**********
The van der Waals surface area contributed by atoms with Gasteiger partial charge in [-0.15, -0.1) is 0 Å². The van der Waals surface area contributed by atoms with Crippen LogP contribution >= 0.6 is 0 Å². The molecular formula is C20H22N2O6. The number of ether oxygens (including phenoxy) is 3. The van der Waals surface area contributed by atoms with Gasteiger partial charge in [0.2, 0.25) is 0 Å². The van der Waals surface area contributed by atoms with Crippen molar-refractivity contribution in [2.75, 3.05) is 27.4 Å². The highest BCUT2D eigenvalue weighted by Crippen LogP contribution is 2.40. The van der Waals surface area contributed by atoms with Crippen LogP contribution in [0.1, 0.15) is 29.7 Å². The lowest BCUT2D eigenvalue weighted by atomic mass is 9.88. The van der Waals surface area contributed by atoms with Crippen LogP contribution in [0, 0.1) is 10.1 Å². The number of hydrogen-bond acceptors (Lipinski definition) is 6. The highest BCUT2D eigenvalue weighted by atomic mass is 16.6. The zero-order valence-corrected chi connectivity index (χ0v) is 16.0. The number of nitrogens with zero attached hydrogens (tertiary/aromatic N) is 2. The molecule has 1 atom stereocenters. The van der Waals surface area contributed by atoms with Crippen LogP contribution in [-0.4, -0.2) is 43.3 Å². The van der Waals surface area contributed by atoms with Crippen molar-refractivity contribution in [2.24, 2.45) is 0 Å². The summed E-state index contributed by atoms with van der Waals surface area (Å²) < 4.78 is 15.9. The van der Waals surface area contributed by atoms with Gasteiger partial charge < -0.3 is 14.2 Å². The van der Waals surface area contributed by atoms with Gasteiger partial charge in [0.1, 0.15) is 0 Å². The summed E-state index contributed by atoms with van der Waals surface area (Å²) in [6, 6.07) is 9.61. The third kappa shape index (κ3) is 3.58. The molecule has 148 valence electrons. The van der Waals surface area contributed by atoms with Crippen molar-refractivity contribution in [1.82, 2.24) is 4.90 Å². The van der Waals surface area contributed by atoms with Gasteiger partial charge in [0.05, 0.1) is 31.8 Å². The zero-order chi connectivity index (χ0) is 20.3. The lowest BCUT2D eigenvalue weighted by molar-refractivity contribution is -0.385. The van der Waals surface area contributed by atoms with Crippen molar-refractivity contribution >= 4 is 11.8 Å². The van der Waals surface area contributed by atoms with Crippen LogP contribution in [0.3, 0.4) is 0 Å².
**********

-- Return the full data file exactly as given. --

The van der Waals surface area contributed by atoms with Gasteiger partial charge in [-0.15, -0.1) is 0 Å². The van der Waals surface area contributed by atoms with Crippen LogP contribution >= 0.6 is 0 Å². The molecular formula is C20H22N2O6. The number of ether oxygens (including phenoxy) is 3. The van der Waals surface area contributed by atoms with Gasteiger partial charge in [0.2, 0.25) is 0 Å². The van der Waals surface area contributed by atoms with Crippen molar-refractivity contribution in [2.75, 3.05) is 27.4 Å². The highest BCUT2D eigenvalue weighted by Crippen LogP contribution is 2.40. The van der Waals surface area contributed by atoms with Crippen LogP contribution in [0.1, 0.15) is 29.7 Å². The lowest BCUT2D eigenvalue weighted by atomic mass is 9.88. The van der Waals surface area contributed by atoms with Crippen LogP contribution in [0, 0.1) is 10.1 Å². The number of hydrogen-bond acceptors (Lipinski definition) is 6. The highest BCUT2D eigenvalue weighted by atomic mass is 16.6. The zero-order valence-corrected chi connectivity index (χ0v) is 16.0. The number of nitrogens with zero attached hydrogens (tertiary/aromatic N) is 2. The molecule has 1 atom stereocenters. The van der Waals surface area contributed by atoms with Crippen LogP contribution in [-0.4, -0.2) is 43.3 Å². The van der Waals surface area contributed by atoms with Crippen molar-refractivity contribution in [2.24, 2.45) is 0 Å². The summed E-state index contributed by atoms with van der Waals surface area (Å²) < 4.78 is 15.9. The van der Waals surface area contributed by atoms with Gasteiger partial charge < -0.3 is 14.2 Å². The van der Waals surface area contributed by atoms with Gasteiger partial charge in [0.1, 0.15) is 0 Å². The summed E-state index contributed by atoms with van der Waals surface area (Å²) in [6, 6.07) is 9.61. The third kappa shape index (κ3) is 3.58. The molecule has 148 valence electrons. The van der Waals surface area contributed by atoms with Crippen molar-refractivity contribution in [1.82, 2.24) is 4.90 Å². The van der Waals surface area contributed by atoms with Gasteiger partial charge in [0.05, 0.1) is 31.8 Å². The zero-order chi connectivity index (χ0) is 20.3. The lowest BCUT2D eigenvalue weighted by molar-refractivity contribution is -0.385. The van der Waals surface area contributed by atoms with Crippen molar-refractivity contribution >= 4 is 11.8 Å². The van der Waals surface area contributed by atoms with Crippen LogP contribution in [0.3, 0.4) is 0 Å².